Night Vision Instrument Systems Maintenance Concept

One of the most important safety features in flying helicopters at night or in reduced visibility, especially in single pilot-rated helicopters, is the use of Night Vision Goggles (NVG). There are several vendors offering Night Vision Instrument System (NVIS) Supplemental Type Certificate (STC) modifications. Some use external glass that is mounted directly to the instrument face or glass that is mounted internally under the face plate. Sometimes the lighting is modified by applying a special coating to the instrument’s bulbs or lamps. Options are getting more and more complicated and like all else, the cost is in the design.

The challenge for maintenance personnel to maintain the NVIS is in the options that are available. Each STC modification comes with Instructions for Continued Airworthiness (ICA). It is important that maintenance personnel become familiar with this document for the repair or replacement of parts within the NVIS. When performing maintenance, following the ICA will keep the NVIS up to its airworthiness standards. Below are two examples.

Mission readiness

Having worked with both types of installations, here are some lessons learned that will help to keep the NVIS and the helicopter mission ready.

Spare parts are extremely important and a huge expense. Ask the STC holder for a list of what they recommend for provisional stock. Once the list is received, go through it and make a decision on the items that can quickly and easily be changed in the field, per the allowed repair section of the ICA. Not everything the STC holder recommends will be cost effective or even realistic in nature, so make the choice based on past experience on frequency of failures or what can be easily damaged, from things like wear and tear, pilot’s helmets, replacement of instruments, etc. On aircraft with internal glass in high-end instruments, it’s probably going to be financially prohibitive to stock spares, so try and work with the vendor or the manufacturer to stock the high-dollar items.

Repair of these parts can be challenging also. Prior to deciding on a vendor to install the NVIS modification, it is a good idea to get answers to the following questions:

Will they support the equipment being modified in house or is it outsourced? Work with them and put your expectations on the table for turn-around parts.

Will the STC holder approve the components being modified through the part manufacturer? There are avionics manufacturers that will not support their product after it’s been modified by an STC. This will be a factor on how hard or long it will take to get parts repaired and back in service in a reasonable time.

Proper labelling

When changing out components, make sure to keep in mind the NVIS modifications. Depending on the STC, the instrument may appear to not have been modified, but in fact it has. Any vendor that has modified a part will label it as such with a modification label or stickers to let maintenance personnel know that the part has been modified. When in doubt, contact your STC holder.

Installation of the NVIS glass is very important. Follow the STC ICA instructions. If the ICA calls out specific parts or ways to install the glass, make sure the consumables called for are available. Most consumables are specific to the job and are called out for a reason. Don’t just glue glass on the instrument. It’s imperative to use only the recommended products.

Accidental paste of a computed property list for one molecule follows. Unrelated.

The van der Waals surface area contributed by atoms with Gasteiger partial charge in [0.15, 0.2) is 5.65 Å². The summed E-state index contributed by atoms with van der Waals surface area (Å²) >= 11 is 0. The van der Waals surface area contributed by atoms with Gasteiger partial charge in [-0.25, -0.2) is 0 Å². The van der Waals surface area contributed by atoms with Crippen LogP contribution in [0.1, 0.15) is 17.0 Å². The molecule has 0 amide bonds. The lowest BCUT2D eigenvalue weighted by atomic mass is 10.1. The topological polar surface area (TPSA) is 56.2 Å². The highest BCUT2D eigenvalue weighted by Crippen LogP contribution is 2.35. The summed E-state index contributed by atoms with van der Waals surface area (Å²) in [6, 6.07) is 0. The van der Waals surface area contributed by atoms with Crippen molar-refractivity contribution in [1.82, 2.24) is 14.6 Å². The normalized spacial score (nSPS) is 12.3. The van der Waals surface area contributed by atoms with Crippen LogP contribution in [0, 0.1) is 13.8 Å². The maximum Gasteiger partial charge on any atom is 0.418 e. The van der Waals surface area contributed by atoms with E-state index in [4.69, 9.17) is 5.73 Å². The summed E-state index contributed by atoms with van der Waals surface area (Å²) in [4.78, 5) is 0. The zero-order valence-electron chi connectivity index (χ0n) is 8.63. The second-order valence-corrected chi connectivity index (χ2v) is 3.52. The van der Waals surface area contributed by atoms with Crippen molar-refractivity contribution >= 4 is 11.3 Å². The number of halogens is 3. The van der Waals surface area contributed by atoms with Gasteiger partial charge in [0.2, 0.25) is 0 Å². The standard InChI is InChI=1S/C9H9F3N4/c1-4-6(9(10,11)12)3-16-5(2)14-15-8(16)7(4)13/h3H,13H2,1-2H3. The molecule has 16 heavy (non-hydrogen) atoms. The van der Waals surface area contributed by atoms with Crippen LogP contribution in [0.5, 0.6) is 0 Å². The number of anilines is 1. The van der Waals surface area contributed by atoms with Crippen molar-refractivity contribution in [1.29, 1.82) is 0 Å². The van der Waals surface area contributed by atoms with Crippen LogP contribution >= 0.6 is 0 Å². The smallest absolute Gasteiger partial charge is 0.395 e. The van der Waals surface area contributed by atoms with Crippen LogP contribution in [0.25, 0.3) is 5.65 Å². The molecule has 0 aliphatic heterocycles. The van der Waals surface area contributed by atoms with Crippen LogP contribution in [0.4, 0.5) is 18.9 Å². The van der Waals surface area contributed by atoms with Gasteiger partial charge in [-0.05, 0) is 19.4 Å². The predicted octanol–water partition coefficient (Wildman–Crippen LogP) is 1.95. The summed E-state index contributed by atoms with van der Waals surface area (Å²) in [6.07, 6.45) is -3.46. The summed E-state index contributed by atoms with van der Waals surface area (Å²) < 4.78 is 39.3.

It does not help if the pilots are unable to read the instruments. They may look OK in daylight, but in darkness they can become a problem. Even bulbs and lamps can have a coating of NVIS paint, so if these parts are changed, pay close attention to the part, because these are too small to mark as a modified part. Remember that only ICA-approved maintenance should be performed. Most bulbs are actually tested for their brightness under a controlled process through the STC holder’s certification process.


What is or is not listed in the Minimum Equipment List (MEL) will determine the helicopter’s availability for dispatch. Make sure that the MEL allows the helicopter to dispatch in the event of a discrepancy. The FAA has released a Master Minimum Equipment List (MMEL) Global Change (GC-166) policy letter #127. This GC is an approved addendum to all existing MMEL documents. Operators may seek use of the specific relief contained in the policy letter by revising their MEL.

Any future modification to the helicopter now becomes a new challenge and any upgrades could affect the NVIS installation. It’s a good idea to coordinate through the new STC holder and inform them that your aircraft has been modified with a NVIS. If this is not done, it can come back to haunt you and cause significant problems later on. Make sure the vendor doing a new installation has the modification reviewed by the original STC holder. The choice of vendor should not become an issue in the middle of the installation or affect any warranties. Many avionics components can be purchased directly from the vendor and are already NVIS ready.

In any case, the responsibility to assure the NVIS installation is not going to affect any previously installed STC is that of the operator or maintainer. Most STC holders are happy to be informed and will make any necessary changes to their STC.

Edward Jerin
ERA Helicopters
Aviation Maintenance Manager
Boston Med Flight


Hanscom Air Force Base
Robins Street hangar 1727
Bedford, MA 01730

Edward joined Era Med LLC in 2008 as the Aviation Maintenance Manager for its Boston Med Flight critical care transport service contract. It operates one S76 C++ and one BK117 C1 helicopter based at Hanscom Air Force Base in Bedford, MA. It also operates one BK-117 C1 helicopter out of Plymouth Municipal Airport in Carver, MA.